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World Cup Qualifying

Rafael Marquez fittingly ends Mexico's misery vs. USMNT in Columbus

Photo by Trevor Ruszkowski/USA Today Sports

Photo by Trevor Ruszkowski/USA Today Sports

If there was ever going to be a player to end Mexico’s nightmare in Columbus, Ohio, it was going to be Rafael Marquez of course.

An original member of the Dos a Cero chronicles that began to be written in 2001, Marquez had suffered plenty in the quadrennial match at Mapfre Stadium between Mexico and the U.S. Men’s National Team. He had endured the frustrating losses over the years, been booed vehemently and called all types of names, and even made to be the villain by El Tri’s own supporters for getting a red card once.

Yes, Columbus might have been Mexico’s house of horrors, but it was Marquez’s hell. That is, until Friday.

Marquez gave Mexicans everywhere the feeling they have been searching 15 years for by scoring an 89th-minute winner in a historic 2-1 victory on the road vs. the U.S. in a CONCACAF World Cup Qualifier. The 37-year-old midfielder used his experience, savvy, and skill to make the difference with a flicked header at the near post that looped perfectly into the back of the net.

Just like that, the demons that have haunted him for the better part of two decades vanished. Mexico went on the beat the Americans in Columbus. The string of four consecutive 2-0 wins for the U.S. was no more.

Finally.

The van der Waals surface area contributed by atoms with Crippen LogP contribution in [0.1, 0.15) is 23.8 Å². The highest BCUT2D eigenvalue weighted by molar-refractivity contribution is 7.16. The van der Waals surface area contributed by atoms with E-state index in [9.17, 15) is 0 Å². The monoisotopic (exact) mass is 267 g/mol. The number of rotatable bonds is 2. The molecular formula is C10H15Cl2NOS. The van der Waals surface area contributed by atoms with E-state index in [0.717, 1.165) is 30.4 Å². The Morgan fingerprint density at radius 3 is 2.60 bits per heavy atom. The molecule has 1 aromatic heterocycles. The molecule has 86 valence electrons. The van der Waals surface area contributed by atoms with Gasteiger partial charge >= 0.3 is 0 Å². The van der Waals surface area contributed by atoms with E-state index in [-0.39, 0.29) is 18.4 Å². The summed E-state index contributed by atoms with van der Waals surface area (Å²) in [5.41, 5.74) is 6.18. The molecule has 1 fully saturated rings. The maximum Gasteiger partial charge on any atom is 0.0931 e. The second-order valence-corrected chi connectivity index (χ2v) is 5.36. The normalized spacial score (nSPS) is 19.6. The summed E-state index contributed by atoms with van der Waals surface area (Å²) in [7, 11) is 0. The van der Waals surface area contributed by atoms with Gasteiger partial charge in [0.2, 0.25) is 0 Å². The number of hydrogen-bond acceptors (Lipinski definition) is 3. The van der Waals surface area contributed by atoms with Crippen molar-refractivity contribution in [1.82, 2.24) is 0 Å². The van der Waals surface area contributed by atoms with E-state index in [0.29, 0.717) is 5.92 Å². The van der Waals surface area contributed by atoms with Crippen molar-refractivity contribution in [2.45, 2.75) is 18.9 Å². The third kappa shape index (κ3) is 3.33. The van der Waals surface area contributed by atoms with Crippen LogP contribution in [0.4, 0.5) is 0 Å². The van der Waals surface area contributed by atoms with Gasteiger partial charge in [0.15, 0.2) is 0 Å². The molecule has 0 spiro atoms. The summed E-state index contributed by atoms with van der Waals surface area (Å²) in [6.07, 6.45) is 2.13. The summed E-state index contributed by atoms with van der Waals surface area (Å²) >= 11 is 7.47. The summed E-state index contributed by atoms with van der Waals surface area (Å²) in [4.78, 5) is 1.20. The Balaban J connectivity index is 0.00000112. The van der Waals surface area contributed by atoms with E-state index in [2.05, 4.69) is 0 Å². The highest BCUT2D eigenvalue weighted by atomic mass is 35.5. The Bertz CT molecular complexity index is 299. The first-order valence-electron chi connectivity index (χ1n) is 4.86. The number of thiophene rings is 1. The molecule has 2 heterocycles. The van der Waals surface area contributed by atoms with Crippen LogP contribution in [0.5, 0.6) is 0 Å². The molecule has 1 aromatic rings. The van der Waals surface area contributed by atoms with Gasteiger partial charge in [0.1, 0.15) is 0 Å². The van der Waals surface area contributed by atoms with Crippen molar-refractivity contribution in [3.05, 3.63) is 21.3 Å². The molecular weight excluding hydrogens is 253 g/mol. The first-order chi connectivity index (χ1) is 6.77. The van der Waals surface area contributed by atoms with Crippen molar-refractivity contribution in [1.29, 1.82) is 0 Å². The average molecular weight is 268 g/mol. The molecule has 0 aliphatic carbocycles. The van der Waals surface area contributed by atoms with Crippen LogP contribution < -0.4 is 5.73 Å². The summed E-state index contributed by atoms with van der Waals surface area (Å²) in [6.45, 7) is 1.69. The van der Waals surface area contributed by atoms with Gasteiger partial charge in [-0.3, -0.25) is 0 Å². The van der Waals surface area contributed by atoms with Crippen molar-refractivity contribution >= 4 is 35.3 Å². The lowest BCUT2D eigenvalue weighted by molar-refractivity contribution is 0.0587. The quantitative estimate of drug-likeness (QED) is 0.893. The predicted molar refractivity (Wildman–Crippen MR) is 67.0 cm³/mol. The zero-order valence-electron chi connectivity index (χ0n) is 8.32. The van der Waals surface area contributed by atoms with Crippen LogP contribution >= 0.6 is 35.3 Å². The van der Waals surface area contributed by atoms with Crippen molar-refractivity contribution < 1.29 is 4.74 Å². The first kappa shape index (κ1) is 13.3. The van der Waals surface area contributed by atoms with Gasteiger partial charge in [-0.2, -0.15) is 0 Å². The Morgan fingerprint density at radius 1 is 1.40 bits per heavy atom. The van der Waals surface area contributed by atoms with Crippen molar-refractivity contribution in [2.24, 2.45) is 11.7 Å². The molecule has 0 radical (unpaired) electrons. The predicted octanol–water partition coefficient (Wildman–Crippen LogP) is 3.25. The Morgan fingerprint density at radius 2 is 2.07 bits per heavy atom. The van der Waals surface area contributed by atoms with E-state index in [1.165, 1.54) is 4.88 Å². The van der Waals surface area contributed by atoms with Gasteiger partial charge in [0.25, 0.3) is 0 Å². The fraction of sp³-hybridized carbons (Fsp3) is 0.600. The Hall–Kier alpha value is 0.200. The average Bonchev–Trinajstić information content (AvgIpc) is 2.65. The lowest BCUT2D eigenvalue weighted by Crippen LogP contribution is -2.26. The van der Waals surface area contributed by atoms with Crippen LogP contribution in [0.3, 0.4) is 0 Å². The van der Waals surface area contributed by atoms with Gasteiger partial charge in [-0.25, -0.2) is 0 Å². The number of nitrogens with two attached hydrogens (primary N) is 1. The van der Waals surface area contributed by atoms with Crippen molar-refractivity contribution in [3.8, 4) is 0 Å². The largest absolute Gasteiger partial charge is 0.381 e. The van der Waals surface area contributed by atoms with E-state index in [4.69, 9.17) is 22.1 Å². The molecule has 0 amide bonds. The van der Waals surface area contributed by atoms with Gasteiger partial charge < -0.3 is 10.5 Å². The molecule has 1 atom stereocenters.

“It was a new opportunity for me, for all of us to write a new story, and we did that” said Marquez. “It had been a long time without a win here, with the cold, the difficulties, and the opponent, too. I’m happy to have had a good performance and to pick up three points.”

That the game-winning goal came in what will surely be his final trip to Mapfre Stadium made it all the more sweet. Marquez had been on the field for three of the defeats that Mexico suffered there to its rivals over the past decade-and-a-half, and it was fitting that he was the player who broke the curse in his first game in Columbus since getting ejected in the 2009 edition.

Being the hero on Friday also helped make up for his role in conceding an equalizer to the Americans on Friday. Marquez was unable to cover enough ground to help deny Bobby Wood’s tying goal in the 49th minute, as the Mexican’s diminished pace gave the U.S. free space down the middle of the field to exploit.

Marquez did not get caught out like that again, a testament to his veteran guile and positioning. He also helped moved the ball well when El Tri was in possession, circulating it to dynamic attackers like Giovani dos Santos, Carlos Vela, and the author of the first goal, Miguel Layun.

The 90-minute performance from the wily Marquez was better than that of American counterparts Michael Bradley and Jermaine Jones, and the Mexican was pleased to have brought joy and satisfaction to compatriots all over the world. That includes those that reside in the United States who went against Donald Trump only to see him voted president of the country.

“I think it’s important,” Marquez told ESPN. “I think it’s important because we’re giving happiness in a moment of uncertainty that they’re going through. This could maybe distance them from that uncertainty.”

What made this night even more special for Mexico fans and Marquez alike was that his decisive goal came on a set piece. It has been the U.S. that has been the better team in dead-ball situations in this rivalry, especially in the last two decades, but Marquez showed that he too can be lethal in the air by taking full advantage of lax marking with a clinical finish.

The goal may have given Mexico three points, but it maybe just as importantly laid a foundation for the future. No longer will being victorious in Columbus seem like a long shot, and you can thank Marquez for that.

“Right now we are very happy,” said Marquez. “It’s very important for us.”

1 comment
  • Rob

    This thread is so lonely. Probably because the regulars here made fun of Mexico a while back for still calling up Marquez.

    Like

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